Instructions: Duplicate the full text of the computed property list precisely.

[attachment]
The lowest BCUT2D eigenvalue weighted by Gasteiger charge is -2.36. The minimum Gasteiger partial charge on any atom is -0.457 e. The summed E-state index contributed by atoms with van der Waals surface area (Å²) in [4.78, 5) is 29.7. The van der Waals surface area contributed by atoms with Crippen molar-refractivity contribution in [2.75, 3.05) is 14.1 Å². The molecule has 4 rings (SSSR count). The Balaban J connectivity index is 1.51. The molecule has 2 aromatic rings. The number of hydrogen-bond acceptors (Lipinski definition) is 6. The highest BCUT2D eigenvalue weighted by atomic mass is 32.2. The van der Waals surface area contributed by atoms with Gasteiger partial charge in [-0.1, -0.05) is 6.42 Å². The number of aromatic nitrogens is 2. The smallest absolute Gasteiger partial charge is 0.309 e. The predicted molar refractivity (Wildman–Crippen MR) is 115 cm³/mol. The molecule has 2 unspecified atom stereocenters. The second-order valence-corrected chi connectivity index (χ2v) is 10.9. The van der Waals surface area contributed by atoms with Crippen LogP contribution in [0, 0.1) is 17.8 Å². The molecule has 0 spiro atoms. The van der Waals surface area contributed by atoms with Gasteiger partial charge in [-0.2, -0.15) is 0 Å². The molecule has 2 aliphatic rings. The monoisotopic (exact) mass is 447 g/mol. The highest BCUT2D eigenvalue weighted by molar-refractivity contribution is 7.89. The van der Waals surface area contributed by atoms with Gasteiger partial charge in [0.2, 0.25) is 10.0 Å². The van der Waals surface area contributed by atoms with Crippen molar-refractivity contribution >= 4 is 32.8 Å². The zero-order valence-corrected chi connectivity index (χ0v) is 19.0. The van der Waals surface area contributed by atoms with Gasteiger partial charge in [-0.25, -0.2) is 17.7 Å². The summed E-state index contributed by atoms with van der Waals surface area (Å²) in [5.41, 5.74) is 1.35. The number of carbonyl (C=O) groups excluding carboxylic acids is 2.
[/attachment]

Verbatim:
The lowest BCUT2D eigenvalue weighted by Gasteiger charge is -2.36. The minimum Gasteiger partial charge on any atom is -0.457 e. The summed E-state index contributed by atoms with van der Waals surface area (Å²) in [4.78, 5) is 29.7. The van der Waals surface area contributed by atoms with Crippen molar-refractivity contribution in [2.75, 3.05) is 14.1 Å². The molecule has 4 rings (SSSR count). The Balaban J connectivity index is 1.51. The molecule has 2 aromatic rings. The number of hydrogen-bond acceptors (Lipinski definition) is 6. The highest BCUT2D eigenvalue weighted by atomic mass is 32.2. The van der Waals surface area contributed by atoms with Gasteiger partial charge in [-0.1, -0.05) is 6.42 Å². The number of aromatic nitrogens is 2. The smallest absolute Gasteiger partial charge is 0.309 e. The predicted molar refractivity (Wildman–Crippen MR) is 115 cm³/mol. The molecule has 2 unspecified atom stereocenters. The second-order valence-corrected chi connectivity index (χ2v) is 10.9. The van der Waals surface area contributed by atoms with Crippen LogP contribution in [0, 0.1) is 17.8 Å². The molecule has 0 spiro atoms. The van der Waals surface area contributed by atoms with Gasteiger partial charge in [-0.2, -0.15) is 0 Å². The molecule has 2 aliphatic rings. The monoisotopic (exact) mass is 447 g/mol. The highest BCUT2D eigenvalue weighted by molar-refractivity contribution is 7.89. The van der Waals surface area contributed by atoms with Gasteiger partial charge in [0.2, 0.25) is 10.0 Å². The van der Waals surface area contributed by atoms with Crippen molar-refractivity contribution >= 4 is 32.8 Å². The zero-order valence-corrected chi connectivity index (χ0v) is 19.0. The van der Waals surface area contributed by atoms with Gasteiger partial charge in [-0.25, -0.2) is 17.7 Å². The summed E-state index contributed by atoms with van der Waals surface area (Å²) in [5.41, 5.74) is 1.35. The number of carbonyl (C=O) groups excluding carboxylic acids is 2.